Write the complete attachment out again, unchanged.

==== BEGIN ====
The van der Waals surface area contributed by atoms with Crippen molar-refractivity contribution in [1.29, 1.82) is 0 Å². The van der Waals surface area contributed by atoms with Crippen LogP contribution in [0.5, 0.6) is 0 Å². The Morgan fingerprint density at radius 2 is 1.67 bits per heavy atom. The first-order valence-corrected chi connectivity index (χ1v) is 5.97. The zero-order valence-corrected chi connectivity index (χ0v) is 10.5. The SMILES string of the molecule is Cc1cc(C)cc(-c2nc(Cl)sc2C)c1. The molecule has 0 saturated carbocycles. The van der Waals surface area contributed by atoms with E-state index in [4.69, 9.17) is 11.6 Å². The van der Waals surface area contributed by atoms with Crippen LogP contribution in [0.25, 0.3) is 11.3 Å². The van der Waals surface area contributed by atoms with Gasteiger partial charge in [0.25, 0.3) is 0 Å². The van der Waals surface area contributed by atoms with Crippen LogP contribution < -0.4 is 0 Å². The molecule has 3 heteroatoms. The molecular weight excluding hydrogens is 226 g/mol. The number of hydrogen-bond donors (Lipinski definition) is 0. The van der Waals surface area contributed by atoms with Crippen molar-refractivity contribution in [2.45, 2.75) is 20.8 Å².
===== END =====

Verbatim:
The van der Waals surface area contributed by atoms with Crippen molar-refractivity contribution in [1.29, 1.82) is 0 Å². The van der Waals surface area contributed by atoms with Crippen LogP contribution in [0.5, 0.6) is 0 Å². The Morgan fingerprint density at radius 2 is 1.67 bits per heavy atom. The first-order valence-corrected chi connectivity index (χ1v) is 5.97. The zero-order valence-corrected chi connectivity index (χ0v) is 10.5. The SMILES string of the molecule is Cc1cc(C)cc(-c2nc(Cl)sc2C)c1. The molecule has 0 saturated carbocycles. The van der Waals surface area contributed by atoms with E-state index in [4.69, 9.17) is 11.6 Å². The van der Waals surface area contributed by atoms with Crippen LogP contribution in [0.25, 0.3) is 11.3 Å². The van der Waals surface area contributed by atoms with Gasteiger partial charge in [0.25, 0.3) is 0 Å². The van der Waals surface area contributed by atoms with Crippen LogP contribution < -0.4 is 0 Å². The molecule has 3 heteroatoms. The molecular weight excluding hydrogens is 226 g/mol. The number of hydrogen-bond donors (Lipinski definition) is 0. The van der Waals surface area contributed by atoms with Crippen molar-refractivity contribution in [2.45, 2.75) is 20.8 Å².